This was formerly known as silent Celiac disease. The patient reports no symptoms at all, even in response to detailed questioning, despite the presence of a characteristic intestinal lesion.

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However, studies on the effect of a gluten-free diet on patients who were asymptomatic at the time of diagnosis show improvement in their quality of life and thus support the decision to continue with dietary restriction in the long term.

How to diagnosis Celiac disease?

Diagnosis depends on:

Clinical features whether atypical or typical. High index of suspicion is needed in cases of atypical Celiac disease.

Serological blood tests: The various serological tests are:

  • Anti tissue transglutaminase (tTG) – It detects IgA-class antibodies against tissue transglutaminase (tTGA). The IgA recombinant anti-human tTGA ELISA assay is superior to the anti–guinea pig tTGA assay and is more cost effective than the endomysial antibody test. is considered to be the most sensitive method for detecting Celiac disease disease, with sensitivity approaching 97%. IgA tTG levels of 100 U or greater manifest severe degrees of villous atrophy (Marsh 3 lesions). It is false negative in young children and IgA deficient.
  • Antigliadin antibodies (AGA) – The anti-gliadin antibodies are no longer considered sensitive or specific enough to be used for routine clinical detection of Celiac disease disease, except in children younger than 18 months of age, because anti-gliadin IgA antibodies are considered to be the first autoantibodies to appear after intestinal exposure to a gluten-containing diet.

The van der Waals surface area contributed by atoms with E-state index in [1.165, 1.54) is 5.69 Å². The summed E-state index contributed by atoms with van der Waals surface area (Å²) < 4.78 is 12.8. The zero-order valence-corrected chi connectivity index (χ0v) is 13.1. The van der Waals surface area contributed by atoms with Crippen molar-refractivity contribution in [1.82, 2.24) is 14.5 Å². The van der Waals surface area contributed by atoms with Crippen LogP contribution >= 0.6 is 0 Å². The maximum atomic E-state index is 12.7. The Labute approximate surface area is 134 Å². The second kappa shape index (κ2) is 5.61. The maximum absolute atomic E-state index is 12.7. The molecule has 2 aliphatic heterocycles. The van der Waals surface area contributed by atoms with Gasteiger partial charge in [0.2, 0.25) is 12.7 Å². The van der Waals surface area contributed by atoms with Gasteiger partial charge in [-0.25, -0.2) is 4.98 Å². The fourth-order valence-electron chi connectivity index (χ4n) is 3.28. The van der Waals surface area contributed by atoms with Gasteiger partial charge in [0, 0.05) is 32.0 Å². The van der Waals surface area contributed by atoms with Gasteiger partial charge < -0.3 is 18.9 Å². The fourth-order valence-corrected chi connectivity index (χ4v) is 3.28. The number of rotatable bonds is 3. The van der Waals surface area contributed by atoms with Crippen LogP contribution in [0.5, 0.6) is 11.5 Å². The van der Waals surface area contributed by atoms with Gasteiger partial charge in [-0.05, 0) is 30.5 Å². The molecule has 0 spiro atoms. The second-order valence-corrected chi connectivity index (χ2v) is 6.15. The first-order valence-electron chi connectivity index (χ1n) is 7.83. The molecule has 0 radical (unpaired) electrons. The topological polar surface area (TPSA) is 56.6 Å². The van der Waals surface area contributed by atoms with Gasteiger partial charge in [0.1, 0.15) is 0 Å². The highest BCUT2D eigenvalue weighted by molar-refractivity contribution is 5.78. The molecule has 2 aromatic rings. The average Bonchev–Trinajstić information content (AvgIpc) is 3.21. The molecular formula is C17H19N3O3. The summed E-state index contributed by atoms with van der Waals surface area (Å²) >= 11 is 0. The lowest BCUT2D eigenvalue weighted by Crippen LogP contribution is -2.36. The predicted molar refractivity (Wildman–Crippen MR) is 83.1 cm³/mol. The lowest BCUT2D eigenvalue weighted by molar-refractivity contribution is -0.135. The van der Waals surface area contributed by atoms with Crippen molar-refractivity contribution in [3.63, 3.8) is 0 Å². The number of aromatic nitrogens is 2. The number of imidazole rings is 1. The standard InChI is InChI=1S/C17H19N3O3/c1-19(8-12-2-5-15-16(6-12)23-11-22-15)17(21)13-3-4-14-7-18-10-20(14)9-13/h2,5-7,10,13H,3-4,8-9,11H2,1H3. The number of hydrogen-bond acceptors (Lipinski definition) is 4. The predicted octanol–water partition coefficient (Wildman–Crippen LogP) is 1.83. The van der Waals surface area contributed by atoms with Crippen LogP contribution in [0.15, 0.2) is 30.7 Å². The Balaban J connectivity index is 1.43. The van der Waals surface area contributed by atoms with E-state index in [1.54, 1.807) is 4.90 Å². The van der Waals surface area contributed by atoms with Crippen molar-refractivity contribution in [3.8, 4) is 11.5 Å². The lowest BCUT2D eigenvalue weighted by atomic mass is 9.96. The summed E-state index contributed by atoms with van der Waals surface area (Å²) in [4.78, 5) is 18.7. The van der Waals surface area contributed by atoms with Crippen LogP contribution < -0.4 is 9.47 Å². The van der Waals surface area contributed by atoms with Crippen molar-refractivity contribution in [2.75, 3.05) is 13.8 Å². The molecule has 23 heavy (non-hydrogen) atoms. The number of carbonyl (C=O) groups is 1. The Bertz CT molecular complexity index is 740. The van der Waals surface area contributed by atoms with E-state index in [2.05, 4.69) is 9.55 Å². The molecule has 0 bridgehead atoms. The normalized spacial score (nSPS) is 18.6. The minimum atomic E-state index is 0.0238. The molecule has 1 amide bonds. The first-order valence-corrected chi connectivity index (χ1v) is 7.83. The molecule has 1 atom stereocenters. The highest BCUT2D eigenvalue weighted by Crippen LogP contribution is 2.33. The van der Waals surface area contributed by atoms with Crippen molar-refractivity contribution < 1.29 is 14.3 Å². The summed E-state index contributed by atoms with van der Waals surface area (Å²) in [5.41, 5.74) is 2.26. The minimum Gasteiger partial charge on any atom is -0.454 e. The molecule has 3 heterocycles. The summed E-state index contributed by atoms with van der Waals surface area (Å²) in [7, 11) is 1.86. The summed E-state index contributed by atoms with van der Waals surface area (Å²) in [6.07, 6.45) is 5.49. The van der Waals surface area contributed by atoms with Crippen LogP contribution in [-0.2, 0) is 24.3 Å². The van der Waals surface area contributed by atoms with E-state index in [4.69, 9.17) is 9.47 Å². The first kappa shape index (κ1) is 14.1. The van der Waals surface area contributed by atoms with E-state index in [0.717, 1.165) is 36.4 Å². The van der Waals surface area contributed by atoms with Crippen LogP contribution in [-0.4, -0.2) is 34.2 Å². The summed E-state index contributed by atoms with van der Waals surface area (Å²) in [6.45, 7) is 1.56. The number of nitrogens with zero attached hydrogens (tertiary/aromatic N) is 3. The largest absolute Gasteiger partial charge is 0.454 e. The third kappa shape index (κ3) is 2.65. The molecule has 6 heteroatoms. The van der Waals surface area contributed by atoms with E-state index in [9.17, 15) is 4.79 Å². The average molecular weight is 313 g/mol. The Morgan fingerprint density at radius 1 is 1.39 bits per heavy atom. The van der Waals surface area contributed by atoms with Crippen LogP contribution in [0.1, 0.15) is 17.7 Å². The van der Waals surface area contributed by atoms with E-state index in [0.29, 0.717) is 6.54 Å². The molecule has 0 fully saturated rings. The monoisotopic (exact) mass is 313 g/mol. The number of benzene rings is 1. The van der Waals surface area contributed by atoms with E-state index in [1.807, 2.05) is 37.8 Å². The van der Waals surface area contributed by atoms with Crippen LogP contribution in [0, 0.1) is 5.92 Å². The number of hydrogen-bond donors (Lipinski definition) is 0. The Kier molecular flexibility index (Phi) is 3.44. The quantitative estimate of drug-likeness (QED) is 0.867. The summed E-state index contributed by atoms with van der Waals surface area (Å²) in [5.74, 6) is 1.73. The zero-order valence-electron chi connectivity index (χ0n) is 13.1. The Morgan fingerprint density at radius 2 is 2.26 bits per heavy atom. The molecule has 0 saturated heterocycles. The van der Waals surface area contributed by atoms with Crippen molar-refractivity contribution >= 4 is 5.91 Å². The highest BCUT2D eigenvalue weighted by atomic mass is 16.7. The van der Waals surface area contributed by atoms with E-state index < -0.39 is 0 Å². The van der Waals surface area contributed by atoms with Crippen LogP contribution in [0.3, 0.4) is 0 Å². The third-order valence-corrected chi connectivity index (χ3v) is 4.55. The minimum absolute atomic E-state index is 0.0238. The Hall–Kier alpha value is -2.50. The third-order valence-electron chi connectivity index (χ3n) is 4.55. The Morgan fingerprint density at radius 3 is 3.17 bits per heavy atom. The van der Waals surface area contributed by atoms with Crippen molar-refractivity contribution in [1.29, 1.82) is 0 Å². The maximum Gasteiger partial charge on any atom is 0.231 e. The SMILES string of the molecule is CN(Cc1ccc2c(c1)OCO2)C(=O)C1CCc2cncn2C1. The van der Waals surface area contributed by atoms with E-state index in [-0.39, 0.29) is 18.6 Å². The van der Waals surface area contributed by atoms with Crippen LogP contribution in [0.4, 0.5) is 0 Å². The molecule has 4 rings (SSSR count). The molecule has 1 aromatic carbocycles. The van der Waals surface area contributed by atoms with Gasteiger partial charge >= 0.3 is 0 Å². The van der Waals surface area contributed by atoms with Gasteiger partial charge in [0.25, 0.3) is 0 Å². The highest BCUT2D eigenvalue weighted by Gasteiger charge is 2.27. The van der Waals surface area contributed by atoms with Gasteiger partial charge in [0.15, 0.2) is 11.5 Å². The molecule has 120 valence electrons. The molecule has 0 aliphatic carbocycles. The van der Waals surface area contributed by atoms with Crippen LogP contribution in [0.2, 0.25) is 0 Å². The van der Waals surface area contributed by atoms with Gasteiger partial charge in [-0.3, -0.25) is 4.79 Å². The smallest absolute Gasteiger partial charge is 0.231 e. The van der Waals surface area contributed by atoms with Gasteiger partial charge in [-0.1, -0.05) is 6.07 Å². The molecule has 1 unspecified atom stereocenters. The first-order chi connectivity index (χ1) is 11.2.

• Antiendomysial antibodies (EMA) – Done by indirect immune-fluorescent assays. It is an IgA based antibody against reticulin connective tissue around smooth muscle fibres. It has high sensitivity and specificity (approaching 100%). Disadvantage is that it can be false negative in young children, operator dependent, expensive and time consuming and can be false negative in IgA deficiency.
  • Other serological tests includes  Endomysial antibody (EMA)  and Deamidated gliadin peptides (DGP).   Individuals with IgA deficiency are at higher risk for Celiac disease disease and in these individuals the tests can be false negative (EMA IgA & tTG IgA ). We should check IgA levels in all patients and should consider IgG based tests in IgA Deficiency( EMA IgG, TTG IgG)
  • Endoscopy and Small bowel mucosal biopsy: The characteristic findings on endoscopy include  Scalloped folds, fissures and a mosaic pattern, flattened folds and smaller size and/or disappearance of folds with maximum insufflations. Biopsies should be taken from bulb, D2 and D3 as there might be patchy involvement. Small-bowel biopsy remains the gold standard for diagnosing Celiac disease.  We use MARSH classification to describe the changes in histopathology. Changes include villous atrophy, crypt hyperplasia and an increase in intraepithelial lymphocytes.

How does one manage Celiac disease?

The only treatment for Celiac disease is a strict gluten-free diet for life. No foods or medications containing gluten from wheat, rye, and barley or their derivatives can be taken, as even small quantities of gluten may be harmful. Oats are not toxic in over 95% of patients with celiac disease, but there is a small subgroup (< 5%) in whom oats are not safe. In addition, there are chances of contamination with other grains.